The Rittenhouse Review

A Philadelphia Journal of Politics, Finance, Ethics, and Culture


Thursday, June 06, 2002  

THOSE FUNNY BUCKLEYS
For a Night on the Town, We Choose Pat

“So former Nixon White House Counsel John Dean is bringing out an electronic book -- that is, a book no one can be bothered to print on paper -- on the 30th anniversary of the Watergate break-in. Moreover, he has announced that he will name Deep Throat. This will be John’s third ‘naming’ of me. Well, everyone needs a hobby.”

The above is a snippet from the latest tract by Christopher Buckley, “Deep Throat Speaks,” published in today's edition of The Wall Street Journal. [Ed.: Link may require registration and/or subscription.]

In certain political circles, Christopher Buckley, son and only child of Mr. and Mrs. William F. (Patricia Taylor) Buckley Jr., is considered a comic genius. His appeal beyond the humorless confines of the offices of the editorial page of the Journal is inexplicable, particularly given that his mother Pat is three times as funny. Hell, even Bill can still make us laugh once in a while. More than 20 years after he began dabbling in humor, the lesser Buckley has yet to make us crack a smile.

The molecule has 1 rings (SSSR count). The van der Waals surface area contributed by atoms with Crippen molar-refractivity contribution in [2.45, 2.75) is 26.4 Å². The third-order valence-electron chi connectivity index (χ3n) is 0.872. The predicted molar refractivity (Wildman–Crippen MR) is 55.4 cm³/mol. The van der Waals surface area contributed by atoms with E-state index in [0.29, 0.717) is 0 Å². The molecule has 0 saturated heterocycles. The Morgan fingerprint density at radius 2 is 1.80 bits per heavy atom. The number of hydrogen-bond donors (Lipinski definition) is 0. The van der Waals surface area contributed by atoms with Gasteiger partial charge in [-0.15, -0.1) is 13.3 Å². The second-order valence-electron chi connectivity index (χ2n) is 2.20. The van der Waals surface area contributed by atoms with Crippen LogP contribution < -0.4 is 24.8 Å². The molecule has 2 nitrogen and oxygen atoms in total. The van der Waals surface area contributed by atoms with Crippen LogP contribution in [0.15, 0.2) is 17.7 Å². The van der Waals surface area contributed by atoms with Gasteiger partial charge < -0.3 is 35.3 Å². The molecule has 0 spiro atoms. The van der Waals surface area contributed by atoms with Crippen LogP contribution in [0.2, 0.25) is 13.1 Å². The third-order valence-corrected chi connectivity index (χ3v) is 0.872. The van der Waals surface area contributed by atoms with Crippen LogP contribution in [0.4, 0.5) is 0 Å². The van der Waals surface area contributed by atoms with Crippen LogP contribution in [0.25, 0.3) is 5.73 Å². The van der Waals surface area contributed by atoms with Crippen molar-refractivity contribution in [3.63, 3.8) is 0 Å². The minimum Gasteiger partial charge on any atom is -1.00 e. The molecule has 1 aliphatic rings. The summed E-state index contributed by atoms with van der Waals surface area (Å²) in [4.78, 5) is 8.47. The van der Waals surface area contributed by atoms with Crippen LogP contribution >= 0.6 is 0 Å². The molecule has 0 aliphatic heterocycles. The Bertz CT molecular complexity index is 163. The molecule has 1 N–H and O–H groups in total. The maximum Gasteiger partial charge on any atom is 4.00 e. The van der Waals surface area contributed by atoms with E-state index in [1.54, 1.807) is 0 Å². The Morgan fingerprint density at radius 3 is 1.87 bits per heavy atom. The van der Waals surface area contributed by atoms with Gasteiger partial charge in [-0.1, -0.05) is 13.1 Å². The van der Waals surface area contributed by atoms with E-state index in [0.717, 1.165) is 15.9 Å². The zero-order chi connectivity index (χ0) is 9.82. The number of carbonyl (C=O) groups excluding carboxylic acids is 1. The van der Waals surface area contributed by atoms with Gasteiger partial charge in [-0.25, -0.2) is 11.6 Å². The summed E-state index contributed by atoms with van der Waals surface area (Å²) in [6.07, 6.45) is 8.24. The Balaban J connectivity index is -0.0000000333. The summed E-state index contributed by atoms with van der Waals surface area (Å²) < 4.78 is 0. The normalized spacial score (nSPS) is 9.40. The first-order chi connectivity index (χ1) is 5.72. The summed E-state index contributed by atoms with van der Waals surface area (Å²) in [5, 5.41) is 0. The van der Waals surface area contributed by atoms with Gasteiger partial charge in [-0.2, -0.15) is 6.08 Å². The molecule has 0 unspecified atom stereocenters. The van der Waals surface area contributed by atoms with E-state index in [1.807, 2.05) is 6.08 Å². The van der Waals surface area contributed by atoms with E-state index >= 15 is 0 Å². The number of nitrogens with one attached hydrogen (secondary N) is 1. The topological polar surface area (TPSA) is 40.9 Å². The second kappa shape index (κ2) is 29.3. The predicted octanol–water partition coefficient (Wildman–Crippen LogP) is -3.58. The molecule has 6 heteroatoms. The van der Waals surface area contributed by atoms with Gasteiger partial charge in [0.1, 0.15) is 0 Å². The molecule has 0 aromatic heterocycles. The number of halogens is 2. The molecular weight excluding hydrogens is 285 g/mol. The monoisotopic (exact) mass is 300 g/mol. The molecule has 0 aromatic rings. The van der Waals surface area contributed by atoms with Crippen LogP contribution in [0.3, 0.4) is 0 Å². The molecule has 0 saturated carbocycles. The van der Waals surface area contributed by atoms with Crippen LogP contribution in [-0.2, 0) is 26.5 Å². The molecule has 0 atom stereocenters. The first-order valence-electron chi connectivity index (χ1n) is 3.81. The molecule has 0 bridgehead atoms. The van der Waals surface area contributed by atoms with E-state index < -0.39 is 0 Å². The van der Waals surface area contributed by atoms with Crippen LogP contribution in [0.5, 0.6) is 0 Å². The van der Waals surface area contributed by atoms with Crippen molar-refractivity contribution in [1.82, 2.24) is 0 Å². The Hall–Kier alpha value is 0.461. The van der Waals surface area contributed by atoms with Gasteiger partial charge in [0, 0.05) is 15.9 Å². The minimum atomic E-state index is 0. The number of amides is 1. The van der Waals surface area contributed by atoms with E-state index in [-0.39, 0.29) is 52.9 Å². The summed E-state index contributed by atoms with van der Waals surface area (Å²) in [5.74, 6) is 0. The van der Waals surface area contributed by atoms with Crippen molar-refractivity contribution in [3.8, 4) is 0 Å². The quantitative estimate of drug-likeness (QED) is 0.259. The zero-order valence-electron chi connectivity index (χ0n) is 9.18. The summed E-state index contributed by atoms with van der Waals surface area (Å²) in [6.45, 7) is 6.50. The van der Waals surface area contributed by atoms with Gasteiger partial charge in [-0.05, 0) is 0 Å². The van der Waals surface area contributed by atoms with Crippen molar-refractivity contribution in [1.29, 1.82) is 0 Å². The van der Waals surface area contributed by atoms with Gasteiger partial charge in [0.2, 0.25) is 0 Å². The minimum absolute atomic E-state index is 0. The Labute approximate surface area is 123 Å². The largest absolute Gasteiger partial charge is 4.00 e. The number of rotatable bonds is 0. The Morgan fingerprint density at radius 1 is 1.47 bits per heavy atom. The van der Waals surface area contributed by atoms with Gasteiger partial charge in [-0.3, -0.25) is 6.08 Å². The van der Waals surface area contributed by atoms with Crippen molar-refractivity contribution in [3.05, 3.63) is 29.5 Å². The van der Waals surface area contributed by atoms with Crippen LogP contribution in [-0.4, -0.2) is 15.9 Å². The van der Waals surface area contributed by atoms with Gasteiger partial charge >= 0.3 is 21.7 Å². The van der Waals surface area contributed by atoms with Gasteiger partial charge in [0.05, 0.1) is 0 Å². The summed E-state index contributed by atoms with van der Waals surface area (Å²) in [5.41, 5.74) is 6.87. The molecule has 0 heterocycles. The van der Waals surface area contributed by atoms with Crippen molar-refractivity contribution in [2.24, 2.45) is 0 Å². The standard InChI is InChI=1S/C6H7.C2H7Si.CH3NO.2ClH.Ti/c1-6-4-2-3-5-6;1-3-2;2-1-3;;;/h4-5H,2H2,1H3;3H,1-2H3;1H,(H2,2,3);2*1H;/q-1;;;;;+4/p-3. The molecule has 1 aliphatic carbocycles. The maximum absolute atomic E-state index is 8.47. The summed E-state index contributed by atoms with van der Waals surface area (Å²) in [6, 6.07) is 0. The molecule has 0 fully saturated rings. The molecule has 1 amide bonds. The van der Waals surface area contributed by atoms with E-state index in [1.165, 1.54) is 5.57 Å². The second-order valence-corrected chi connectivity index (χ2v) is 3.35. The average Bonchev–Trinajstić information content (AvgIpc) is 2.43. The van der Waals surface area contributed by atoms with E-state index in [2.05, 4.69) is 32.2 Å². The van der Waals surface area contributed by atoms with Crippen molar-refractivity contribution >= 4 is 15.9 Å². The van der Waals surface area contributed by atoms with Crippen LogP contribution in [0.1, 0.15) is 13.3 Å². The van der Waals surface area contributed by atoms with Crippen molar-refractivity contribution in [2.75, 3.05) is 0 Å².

To cite just the most recently published account of the ways and means of the quintessential lady who lunches, David Brock, writing in his bestseller Blinded by the Right, relays the details of a November 1996 election-night party he attended at the Buckleys’ Manhattan pied-à-terre:

“When...I arrived at the grand first-floor apartment that seemed to me to sit on an entire quarter city block, I recognized a mummified Pat Buckley, drink in hand, wandering through a wide entry hall as if she had no idea where she was....Not knowing what else to do, I introduced myself, and she said she knew exactly who I was. She had seen a review of Seduction [Ed.: The Seduction of Hillary Rodham.] in the Sunday New York Times a few weeks before....In a manner that suggested she was three sheets to the wind, Pat declaimed, ‘Well, you screwed that up!’” [Ed.: Page 278.]

Okay, strictly speaking it’s not all that funny, but were we forced to choose the Buckley with whom to spend a night on the town, we would choose Pat without hesitation, particularly if she can snag the family’s brown limousine for the night.

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